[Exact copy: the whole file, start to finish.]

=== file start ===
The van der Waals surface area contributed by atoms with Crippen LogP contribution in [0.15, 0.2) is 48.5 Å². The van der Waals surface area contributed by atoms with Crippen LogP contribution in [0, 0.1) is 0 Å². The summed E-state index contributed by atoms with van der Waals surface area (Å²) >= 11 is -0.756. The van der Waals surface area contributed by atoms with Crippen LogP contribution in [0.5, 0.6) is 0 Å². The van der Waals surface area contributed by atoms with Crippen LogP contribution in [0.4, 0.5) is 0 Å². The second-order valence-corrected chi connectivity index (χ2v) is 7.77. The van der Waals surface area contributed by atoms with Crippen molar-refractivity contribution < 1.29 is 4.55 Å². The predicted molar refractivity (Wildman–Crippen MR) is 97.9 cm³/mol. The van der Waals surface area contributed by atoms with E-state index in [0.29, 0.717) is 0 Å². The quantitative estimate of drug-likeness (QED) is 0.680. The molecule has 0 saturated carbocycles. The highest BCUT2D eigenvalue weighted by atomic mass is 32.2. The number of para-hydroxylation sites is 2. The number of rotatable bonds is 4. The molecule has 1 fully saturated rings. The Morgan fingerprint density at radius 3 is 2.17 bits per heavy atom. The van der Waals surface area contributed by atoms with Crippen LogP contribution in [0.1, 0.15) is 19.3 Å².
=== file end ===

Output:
The van der Waals surface area contributed by atoms with Crippen LogP contribution in [0.15, 0.2) is 48.5 Å². The van der Waals surface area contributed by atoms with Crippen LogP contribution in [0, 0.1) is 0 Å². The summed E-state index contributed by atoms with van der Waals surface area (Å²) >= 11 is -0.756. The van der Waals surface area contributed by atoms with Crippen LogP contribution in [0.5, 0.6) is 0 Å². The van der Waals surface area contributed by atoms with Crippen LogP contribution in [0.4, 0.5) is 0 Å². The second-order valence-corrected chi connectivity index (χ2v) is 7.77. The van der Waals surface area contributed by atoms with Crippen molar-refractivity contribution < 1.29 is 4.55 Å². The predicted molar refractivity (Wildman–Crippen MR) is 97.9 cm³/mol. The van der Waals surface area contributed by atoms with E-state index in [0.29, 0.717) is 0 Å². The quantitative estimate of drug-likeness (QED) is 0.680. The molecule has 0 saturated carbocycles. The highest BCUT2D eigenvalue weighted by atomic mass is 32.2. The number of para-hydroxylation sites is 2. The number of rotatable bonds is 4. The molecule has 1 fully saturated rings. The Morgan fingerprint density at radius 3 is 2.17 bits per heavy atom. The van der Waals surface area contributed by atoms with Crippen LogP contribution in [0.1, 0.15) is 19.3 Å².